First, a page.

Our results are generally consistent with those of earlier studies.5,6,8,9 However, the analysis of data from the SOLVD study6 in persons 65 years and older reported a relationship between the physical—although not the psychosocial—components of HRQL and hospitalization. Furthermore, Hülsmann et al8 did not break down the results according to the physical and emotional components of the MLWHF questionnaire. Finally, in the EPICAL study,9 worse scores in the physical and emotional components of the MLWHF questionnaire were associated with a higher frequency of hospitalization, and a worse score in the physical—but not the mental—component of the Duke Health Profile (a generic HRQL questionnaire) was also associated with a greater risk of hospitalization, yet that study failed to find any association between HRQL and mortality.
The question is why HRQL should furnish prognostic information additional to that obtainable from classic biomedical indicators in patients with HF. Measurement of HRQL provides subjective information as to how patients perceive the impact of the disease and the limitations that this perception imposes. This information is difficult to obtain from biological measurements, although we acknowledge that a few potentially relevant indicators were not considered in our analysis (eg, brain natriuretic peptide). Moreover,such information is patient-specific, inasmuch as disease impact varies with each individual’s expectations regarding health and functional capacity. In patients with HF there is some evidence that worse self-reported health is associated with greater hospital readmission.28 There is also evidence that, among the general population, subjective health is associated with HRQL29 and mortality.30
Some methodological comments should be made for a correct interpretation of our results. First, the 2 instruments used to measure HRQL are widely used in studies of patients with HF.3 The Spanish version of the SF-36 has been used previously to measure HRQL in elderly individuals26,31,32 and has shown good reproducibility and validity.21 In addition, the MLWHF questionnaire has been used previously in Spain, and information regarding its validity has been published.33 Specifically, worse New York Heart Association functional grade, the presence of diabetes and anemia, the number of hospital admissions in the preceding year, and heart valve disease as a possible cause of HF were associated with worse scores on the MLWHF questionnaire.33 Second, we had high response rates to both HRQL questionnaires, probably because rather than being self-administered by the patients, as in other studies,5,6 these were completed through a personal interview between the physician and the patient. Third, the high mortality of patients with HF might have competed with hospital readmission, hindering the measurement of the latter. However, hospital readmission was observed in 138 subjects, whereas death was the first-occurring end point in only 27. Thus, it is not likely that mortality substantially affected our results on the relationship between HRQL and rehospitalization. Fourth, HRQL may have changed after the index hospitalization. Thus, our results on the relationship between HRQL and the prognosis of HF refer only to HRQL assessed at the index hospitalization and the 4-week reference period of the instruments used. Finally, the comparison between the HRs for the HRQL summary scores and the HRs for other predictors of rehospitalization or death in Tables 4 and 5 should be interpreted with caution because the variables were assessed with different measurement scales.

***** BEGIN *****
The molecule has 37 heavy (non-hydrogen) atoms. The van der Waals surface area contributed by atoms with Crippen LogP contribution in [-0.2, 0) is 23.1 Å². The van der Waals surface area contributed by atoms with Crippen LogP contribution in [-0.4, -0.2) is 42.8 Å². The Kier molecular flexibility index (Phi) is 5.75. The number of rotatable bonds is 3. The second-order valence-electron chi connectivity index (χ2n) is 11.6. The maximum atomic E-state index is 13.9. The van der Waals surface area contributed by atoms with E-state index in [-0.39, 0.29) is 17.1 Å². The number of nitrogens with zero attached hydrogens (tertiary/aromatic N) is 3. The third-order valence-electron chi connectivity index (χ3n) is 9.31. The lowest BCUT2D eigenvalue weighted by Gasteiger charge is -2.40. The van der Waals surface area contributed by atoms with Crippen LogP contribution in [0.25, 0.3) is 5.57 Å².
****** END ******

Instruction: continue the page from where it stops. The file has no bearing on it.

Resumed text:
In conclusion, we consider our results to be relevant for the knowledge generated and their practical implications. They extend existing knowledge because our study included a higher proportion of women, elderly subjects, and patients with preserved systolic function than did most previous research.5,6,8,9 Moreover, a wider generalization of our results is possible because, unlike previous studies undertaken in the context of clinical trials,5,6 our patients were drawn from standard clinical practice and were being admitted to the emergency ward and finally hospitalized in different departments (cardiology, internal medicine, and geriatrics). This is in contrast to studies in which patients have principally been drawn from cardiology departments.5,6,8 In addition, our results are largely consistent with those reported for patients found in health care systems with different funding systems and different cultural settings, such as those found in the United States, Canada, Belgium,5,6 Austria,8 and France.9
Our results show that short, simple HRQL questionnaires can be used to identify patients who are at a relatively higher risk of hospital readmission and death. Such patients could benefit from closer follow-up, and their eligibility for inclusion in disease management programs should be assessed.34,35 Indeed, such programs enhance HRQL and reduce hospitalizations without increasing net health care costs in patients with HF.4,34
Correspondence: Fernando Rodríguez-Artalejo, MD, PhD, Departamento de Medicina Preventiva y Salud Pública, Facultad de Medicina, Universidad Autónoma de Madrid, Avda, Arzobispo Morcillo, sn 28029 Madrid, Spain (email@example.com).
Accepted for Publication: January 30, 2005.
Financial Disclosure: None.
Funding/Support: This work was supported by grant 00/0035 from the Fondo de Investigaciones Sanitarias, by an unrestricted educational contract with Roche Pharmaceuticals, and by grants C03/09 and G03/065 from the Instituto de Salud Carlos III, Madrid, Spain.
Role of the Sponsor: The funding bodies had no role in data extraction and analyses, in the writing of the manuscript, or in the decision to submit the manuscript for publication.